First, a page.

NICK FERRIS interviews Aliza Ayaz, founder and president of UCL Climate Action Society, in anticipation of the society’s flagship event, The Sustainability Symposium, taking place on 16th November.
It is September 2017. Students are returning to UCL, ready for a year of twelve-hour stints in the library, lectures in the Royal National Hotel and striking academics. Swarms of bright-eyed freshers flood the Bloomsbury Campus, hopelessly searching for Medawar and Rockefeller Buildings as they struggle to make it to 12pms following the previous night’s Freshers’ Week antics. Come the Freshers’ Fair, thousands eagerly sign up to everything from Chocolate society to Ultimate Frisbee, Muay Thai to UCL Marxists.
Amongst this new cohort of undergraduates was one Aliza Ayaz, a half-Lebanese, half-Pakistani permanent resident of Dubai studying the tiny specialised course of Population Health. She was among the attendees the Freshers’ Fair, but unlike most, she left feeling uninspired. For Aliza was thinking bigger. Much bigger. She wanted to make her mark amidst the plethora of societies that already existed – and at the same time, try and do so in a way that would encompass her great passion, which had developed while a schoolgirl studying Environmental Geography in Karachi: namely, the fight against global warming.
In the Spring of 2018 she came up with her solution: Climate Action Society (CAS), a new society whose aim is to try and introduce conversation on global warming in all aspects of life at UCL. Her idea proved so popular that its development was fast-tracked by the students’ union, allowing it to be fully established and ready by the autumn term of 2018, in order for Aliza’s flagship event, the Sustainability Symposium, to take place on November 16th. Featuring high-profile speakers from across the world of politics, arts and business, and with support from the UN as well as coverage by the BBC, CAS hopes that the Symposium will provoke greater conversation about global warming on campus in the months that follow.
To meet Aliza, as I did one crisp autumn morning in Dillon’s Cafe on Gower Street, is to be instantly taken by her personability. She is warm, funny and talkative – and she can talk and talk and talk. Simple questions receive a torrent in response – but not in a way that is ever off-topic or incoherent. She talks to express her passion for her society and the movement that her society is championing. When I ask her what it is that makes her society so special, she is quick to rattle off all the things CAS is doing that she thinks are so brilliant. ‘We have a blog, with an average of seven entrants from the public each week’ she says. ‘We hold all our events like workshops, talks, screenings and socials. I was speaking to my friend who does chemical engineering – she was talking about these CO2 capturers that can be attached to the house – we want to think about all of these kinds of things and promote them’.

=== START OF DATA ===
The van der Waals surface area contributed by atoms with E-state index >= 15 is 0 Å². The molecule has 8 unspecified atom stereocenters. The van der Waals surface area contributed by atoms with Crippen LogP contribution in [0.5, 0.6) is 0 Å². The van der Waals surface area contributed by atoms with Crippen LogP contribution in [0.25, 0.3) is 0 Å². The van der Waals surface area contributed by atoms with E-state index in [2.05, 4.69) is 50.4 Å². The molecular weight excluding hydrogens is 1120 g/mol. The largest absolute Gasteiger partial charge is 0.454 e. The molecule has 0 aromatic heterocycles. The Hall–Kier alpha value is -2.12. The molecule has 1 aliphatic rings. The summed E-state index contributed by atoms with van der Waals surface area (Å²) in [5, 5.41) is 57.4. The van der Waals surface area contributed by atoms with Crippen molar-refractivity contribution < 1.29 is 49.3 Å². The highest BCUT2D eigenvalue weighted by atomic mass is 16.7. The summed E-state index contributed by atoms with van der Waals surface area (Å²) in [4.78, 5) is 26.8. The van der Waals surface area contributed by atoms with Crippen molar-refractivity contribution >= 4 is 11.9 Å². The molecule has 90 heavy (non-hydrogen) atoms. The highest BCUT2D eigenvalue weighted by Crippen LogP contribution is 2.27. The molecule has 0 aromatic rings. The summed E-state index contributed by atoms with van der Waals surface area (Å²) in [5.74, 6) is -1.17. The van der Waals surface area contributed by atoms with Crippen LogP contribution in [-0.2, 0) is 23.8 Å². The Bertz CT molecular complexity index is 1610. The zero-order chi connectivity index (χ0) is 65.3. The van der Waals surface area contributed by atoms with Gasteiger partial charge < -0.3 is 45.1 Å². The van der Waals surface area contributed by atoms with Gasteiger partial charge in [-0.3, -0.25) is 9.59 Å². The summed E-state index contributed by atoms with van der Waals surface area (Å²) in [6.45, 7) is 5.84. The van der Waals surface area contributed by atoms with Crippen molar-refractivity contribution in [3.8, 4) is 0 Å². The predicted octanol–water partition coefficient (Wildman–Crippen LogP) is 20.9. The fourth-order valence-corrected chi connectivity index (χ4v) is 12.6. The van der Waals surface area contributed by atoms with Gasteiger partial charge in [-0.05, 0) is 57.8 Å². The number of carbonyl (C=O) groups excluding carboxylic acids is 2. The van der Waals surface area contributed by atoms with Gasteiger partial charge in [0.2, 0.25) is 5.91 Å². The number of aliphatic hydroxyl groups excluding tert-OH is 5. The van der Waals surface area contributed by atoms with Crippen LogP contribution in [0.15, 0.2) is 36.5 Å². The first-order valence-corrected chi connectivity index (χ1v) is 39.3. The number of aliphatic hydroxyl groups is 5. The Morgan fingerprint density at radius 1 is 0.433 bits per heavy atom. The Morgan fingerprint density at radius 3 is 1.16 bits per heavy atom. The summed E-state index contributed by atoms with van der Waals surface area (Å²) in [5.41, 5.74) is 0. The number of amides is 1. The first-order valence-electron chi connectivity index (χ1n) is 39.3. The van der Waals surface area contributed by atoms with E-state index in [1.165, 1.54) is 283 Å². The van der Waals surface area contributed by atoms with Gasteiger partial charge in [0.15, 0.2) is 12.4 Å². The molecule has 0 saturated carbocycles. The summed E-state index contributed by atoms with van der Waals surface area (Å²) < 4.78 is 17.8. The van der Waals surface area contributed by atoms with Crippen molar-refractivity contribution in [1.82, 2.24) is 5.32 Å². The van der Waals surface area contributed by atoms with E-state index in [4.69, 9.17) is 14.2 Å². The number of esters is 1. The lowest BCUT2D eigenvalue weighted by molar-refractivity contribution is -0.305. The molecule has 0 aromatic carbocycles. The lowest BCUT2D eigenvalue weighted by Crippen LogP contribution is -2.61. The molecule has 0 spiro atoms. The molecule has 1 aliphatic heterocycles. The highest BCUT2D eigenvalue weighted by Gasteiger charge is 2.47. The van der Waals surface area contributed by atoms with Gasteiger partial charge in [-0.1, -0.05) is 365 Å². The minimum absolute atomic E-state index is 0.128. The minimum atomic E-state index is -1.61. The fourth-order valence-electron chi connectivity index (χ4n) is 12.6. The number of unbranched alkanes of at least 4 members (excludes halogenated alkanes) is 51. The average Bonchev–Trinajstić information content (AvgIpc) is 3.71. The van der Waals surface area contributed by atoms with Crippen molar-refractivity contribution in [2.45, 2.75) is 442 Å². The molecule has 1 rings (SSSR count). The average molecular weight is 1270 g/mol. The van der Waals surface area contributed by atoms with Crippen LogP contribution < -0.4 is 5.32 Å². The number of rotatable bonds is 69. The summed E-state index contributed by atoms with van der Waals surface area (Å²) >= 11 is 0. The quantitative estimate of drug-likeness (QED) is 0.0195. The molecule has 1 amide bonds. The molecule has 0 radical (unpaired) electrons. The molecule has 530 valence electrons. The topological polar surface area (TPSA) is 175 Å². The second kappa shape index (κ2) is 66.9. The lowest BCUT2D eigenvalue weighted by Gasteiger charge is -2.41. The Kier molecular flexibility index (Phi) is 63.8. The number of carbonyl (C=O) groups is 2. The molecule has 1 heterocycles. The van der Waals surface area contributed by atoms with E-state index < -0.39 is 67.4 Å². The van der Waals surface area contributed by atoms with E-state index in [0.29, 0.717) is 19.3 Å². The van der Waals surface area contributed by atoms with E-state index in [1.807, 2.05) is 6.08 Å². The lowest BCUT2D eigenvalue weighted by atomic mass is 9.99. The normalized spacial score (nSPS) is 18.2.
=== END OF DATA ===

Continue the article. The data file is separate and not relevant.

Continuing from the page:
Not yet convinced that an approach that features ‘screenings and socials’ is necessarily addressing the cliff-edge scenario of global warming, I question the word ‘action’ in CAS’s name, highlighting how it might be deemed problematic given the society’s apparent lack of intention to engage in direct action. ‘Action is happening through blog posts, workshops, discussions’ she is quick to respond. ‘That is happening as of now – and we do plan to do more, to go big. But we need the right base to stand on’. So it is certainly not a radical approach that she is taking up. ‘I don’t call anything a radical approach’, she rebuts. ‘I very much think all approaches are right; we are just doing something different: our aim is to explain the whole situation and give people the opportunity to comprehend, leaving them in the position to decide for themselves how they want to help’.
To Aliza, CAS’s unique selling point is its discursive and educative approach, which is used to appeal to the mass-market. She suggests that we cannot expect everyone to engage in strident lifestyle changes all at once, as that is unrealistic. ‘You’ve got to have cars, you’ve got to have your lifestyles, you’ve got to do all you’ve ever done’ she says. ‘We understand CO2 absorbers are expensive – we appreciate all of this, and we don’t want to attack anyone.’ Instead, she re-iterates that ‘the crux is to improve education and awareness’.
Yet something still doesn’t feel quite right here. Aliza seems to be suggesting that we can, to some extent, live as we always have done in spite of continued dire warnings from the scientific community, a recent UN report saying the world can only be saved through radical action over the next twelve years, and the fact that global carbon emissions are still rising in spite of all the action nations have already taken. The world is at a crisis point – how can we still be thinking about creating ‘climate action’ bodies that do not necessarily advocate a more forceful approach?
Aliza does not disagree with anything I say and nods vigorously at the notion of a global crisis. ‘The thing you have to understand’ she replies, ‘is that forceful rhetoric and calls to action is what has already characterised the narrative on climate change. And where have we seen the big changes? They just haven’t happened. We are speaking as educated and aware students in the metropolitan bubble of London – perhaps forceful rhetoric speaks to us. But to most people, so far it hasn’t worked’.